Diego Luna and Sienna Miller Talk ‘Wander Darkly,’ Joe Biden and ‘Tiger King’

Sienna Miller and Diego Luna star in writer-director Tara Miele’s “Wander Darkly” as a married couple with a baby who get into a horrible car crash.

The film follows both of them as they contemplate and examine their relationship, but it’s unclear if they are alive or were killed in the accident. The independent film was shot on a shoestring budget in and around Los Angeles in less than a month.

I chatted with Miller and Luna from London. Miller is in the U.K. shooting “Anatomy of a Scandal,” David E. Kelley’s Netflix series adaptation of Sarah Vaughan’s novel of the same name. Luna is in London filming the untitled Cassian Andor project, one of the many new “Star Wars” series coming to Disney Plus.

Diego, Tara told me your first day shooting was at the morgue when you had to be put into one of those freezer cabinets.

Luna: They put me in and they shut the door. Like every independent film, this wasn’t constructed or built for this shoot. This was an actual morgue. The sound, the smell — it was a nightmare.

Miller: He got pulled out of that drawer and he was white. He said that the worst part is when they slam the door shut, the sound reverberates around the interior fridge.

Luna: I even asked Tara to record the sound because that’s not something you can do on a stage. I’ve never heard that. I hope I don’t hear it again. No one was aware of what was happening to me or otherwise they would have put a light in there or something. Someone came and opened it up and no one said, “I’m sorry.” [Laughs]

Miller: It was the first day of shooting and it really set the tone for what the experience was. [Laughs]. It was really hard.

Luna: [Laughs] If you’re a director and you put an actor through that and he doesn’t do anything or complain, Tara went, “Okay, we can do whatever with this guy.”

Tara also told me even though many of the scenes were quite emotional, there really was no time to wind down.

Miller: It was grueling. I think we averaged like 17 hours a day. It was hard – you do those scenes where the bottom literally falls out from under you and you’re kind of in the deepest pit of grief, but then you have to be in a party scene. But I do really love that challenge. I’m exhausted by the end of it, but there is a catharsis. It’s a sense of achievement. There’s a sense of everybody is making that film because they want to make that film. There’s no one doing it for the money.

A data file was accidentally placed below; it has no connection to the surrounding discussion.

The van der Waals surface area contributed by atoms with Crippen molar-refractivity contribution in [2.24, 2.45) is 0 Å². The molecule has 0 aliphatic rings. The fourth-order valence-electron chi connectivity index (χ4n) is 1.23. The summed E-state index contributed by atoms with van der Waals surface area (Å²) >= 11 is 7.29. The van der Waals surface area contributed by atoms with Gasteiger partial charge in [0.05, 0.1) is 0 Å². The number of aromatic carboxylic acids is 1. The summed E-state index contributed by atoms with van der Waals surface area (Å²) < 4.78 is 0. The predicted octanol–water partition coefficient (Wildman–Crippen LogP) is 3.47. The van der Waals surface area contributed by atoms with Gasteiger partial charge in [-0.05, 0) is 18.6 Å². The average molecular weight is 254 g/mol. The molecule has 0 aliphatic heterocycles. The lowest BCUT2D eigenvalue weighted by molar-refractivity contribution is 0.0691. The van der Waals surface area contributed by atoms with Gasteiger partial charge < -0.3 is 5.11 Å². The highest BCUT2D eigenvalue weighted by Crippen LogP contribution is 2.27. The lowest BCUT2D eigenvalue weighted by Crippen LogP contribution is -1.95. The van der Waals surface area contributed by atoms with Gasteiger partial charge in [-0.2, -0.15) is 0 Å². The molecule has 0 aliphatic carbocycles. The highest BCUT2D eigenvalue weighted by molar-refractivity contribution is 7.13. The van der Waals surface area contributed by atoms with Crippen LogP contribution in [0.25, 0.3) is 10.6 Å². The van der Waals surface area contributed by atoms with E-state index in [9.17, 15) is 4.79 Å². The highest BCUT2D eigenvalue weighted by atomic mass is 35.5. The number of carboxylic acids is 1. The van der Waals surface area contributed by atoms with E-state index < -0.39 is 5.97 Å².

Taking a little bit of a fun turn, I also wanted to ask both of you what you’ve been watching during lockdown.

Miller: “Tiger King.”

Do you think Carole killed her husband?

Miller: I’m not going to comment because I know where that will go. [Laughs]. Also, “The Undoing.” But I haven’t watched the last episode, so don’t tell me what happens. I’m doing David E. Kelley’s next show so it’s sort of within the realm of what I am making now in London. Those six-hour dramas so good.

How about you Diego?

I’m going to sound horrible but nothing. For the first four months of the pandemic, I had no impulse. I had no way to pay attention. I would see something and the next day I would be like, “What did we watch?”

What do you think the future looks like with Joe Biden as president?

Miller: I don’t really watch that much TV, but I have never watched more television than I did [during the election.] I’m in London and I stayed up watching CNN on [Election Day] and by Saturday, I was pretty much still there. It felt like a legislation on, can humanity be saved or not. It felt that big so thank goodness. Thank goodness.

Diego, what do you think this means for Mexico and the U.S.?

Luna: For the entire world, it means a way back to sanity. The problem is that it’s a very slow way back. What happened in these four years cannot be reversed that easily. I keep seeing the numbers and there are still 60 or 70 million people [who voted for Donald Trump] that are not going anywhere. That guy is just a symptom. He’s not the problem.

The Supreme Court just reversed the Trump Administration’s plan to end DACA.

Luna: We’ll be hearing more good news like that. But let’s be reminded that four years ago there were big issues to resolve. There were great challenges, so these things need this amount of attention and participation every day. It can’t be something you only just do every four years or like in my country, every six years. Let’s hope that the attention and awareness stays.

“Wander Darkly” is available now on digital and through on-demand platforms.

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